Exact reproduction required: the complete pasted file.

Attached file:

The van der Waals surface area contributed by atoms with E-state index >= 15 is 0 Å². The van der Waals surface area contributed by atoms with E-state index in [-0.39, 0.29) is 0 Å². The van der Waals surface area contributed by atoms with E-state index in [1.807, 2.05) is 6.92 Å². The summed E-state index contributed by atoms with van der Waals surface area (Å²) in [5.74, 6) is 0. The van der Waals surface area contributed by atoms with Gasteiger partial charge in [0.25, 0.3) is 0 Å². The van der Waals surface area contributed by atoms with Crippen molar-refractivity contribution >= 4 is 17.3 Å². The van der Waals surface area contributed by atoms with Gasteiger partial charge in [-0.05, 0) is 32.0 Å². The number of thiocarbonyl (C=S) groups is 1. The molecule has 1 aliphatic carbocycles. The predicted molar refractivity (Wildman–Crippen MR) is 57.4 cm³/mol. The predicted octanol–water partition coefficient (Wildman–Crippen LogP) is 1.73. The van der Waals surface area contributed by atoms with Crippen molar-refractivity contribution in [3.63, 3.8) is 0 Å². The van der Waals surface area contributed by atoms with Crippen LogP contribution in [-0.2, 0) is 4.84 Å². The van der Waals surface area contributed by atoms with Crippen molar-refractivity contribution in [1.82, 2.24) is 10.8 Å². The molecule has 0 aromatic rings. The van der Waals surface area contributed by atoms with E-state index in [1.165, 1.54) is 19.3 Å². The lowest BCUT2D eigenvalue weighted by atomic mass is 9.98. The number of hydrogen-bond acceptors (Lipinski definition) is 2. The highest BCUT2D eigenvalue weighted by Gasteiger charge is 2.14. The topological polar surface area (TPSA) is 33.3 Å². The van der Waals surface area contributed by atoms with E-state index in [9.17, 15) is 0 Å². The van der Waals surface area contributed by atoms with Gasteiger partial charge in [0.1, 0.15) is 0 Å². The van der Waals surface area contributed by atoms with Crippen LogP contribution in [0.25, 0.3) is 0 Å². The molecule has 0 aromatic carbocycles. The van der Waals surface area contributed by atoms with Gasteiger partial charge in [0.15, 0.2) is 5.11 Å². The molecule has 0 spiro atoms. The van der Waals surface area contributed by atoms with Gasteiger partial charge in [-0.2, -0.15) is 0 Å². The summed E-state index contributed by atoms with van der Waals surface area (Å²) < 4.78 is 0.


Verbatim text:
The van der Waals surface area contributed by atoms with E-state index >= 15 is 0 Å². The van der Waals surface area contributed by atoms with E-state index in [-0.39, 0.29) is 0 Å². The van der Waals surface area contributed by atoms with E-state index in [1.807, 2.05) is 6.92 Å². The summed E-state index contributed by atoms with van der Waals surface area (Å²) in [5.74, 6) is 0. The van der Waals surface area contributed by atoms with Gasteiger partial charge in [0.25, 0.3) is 0 Å². The van der Waals surface area contributed by atoms with Crippen molar-refractivity contribution >= 4 is 17.3 Å². The van der Waals surface area contributed by atoms with Gasteiger partial charge in [-0.05, 0) is 32.0 Å². The number of thiocarbonyl (C=S) groups is 1. The molecule has 1 aliphatic carbocycles. The predicted molar refractivity (Wildman–Crippen MR) is 57.4 cm³/mol. The predicted octanol–water partition coefficient (Wildman–Crippen LogP) is 1.73. The van der Waals surface area contributed by atoms with Crippen molar-refractivity contribution in [3.63, 3.8) is 0 Å². The van der Waals surface area contributed by atoms with Crippen LogP contribution in [-0.2, 0) is 4.84 Å². The van der Waals surface area contributed by atoms with Crippen molar-refractivity contribution in [1.82, 2.24) is 10.8 Å². The molecule has 0 aromatic rings. The van der Waals surface area contributed by atoms with E-state index in [1.165, 1.54) is 19.3 Å². The lowest BCUT2D eigenvalue weighted by atomic mass is 9.98. The number of hydrogen-bond acceptors (Lipinski definition) is 2. The highest BCUT2D eigenvalue weighted by Gasteiger charge is 2.14. The topological polar surface area (TPSA) is 33.3 Å². The van der Waals surface area contributed by atoms with E-state index in [9.17, 15) is 0 Å². The van der Waals surface area contributed by atoms with Gasteiger partial charge in [0.1, 0.15) is 0 Å². The van der Waals surface area contributed by atoms with Crippen LogP contribution in [0.25, 0.3) is 0 Å². The molecule has 0 aromatic carbocycles. The van der Waals surface area contributed by atoms with Gasteiger partial charge in [0.15, 0.2) is 5.11 Å². The molecule has 0 spiro atoms. The van der Waals surface area contributed by atoms with Gasteiger partial charge in [-0.2, -0.15) is 0 Å². The summed E-state index contributed by atoms with van der Waals surface area (Å²) < 4.78 is 0.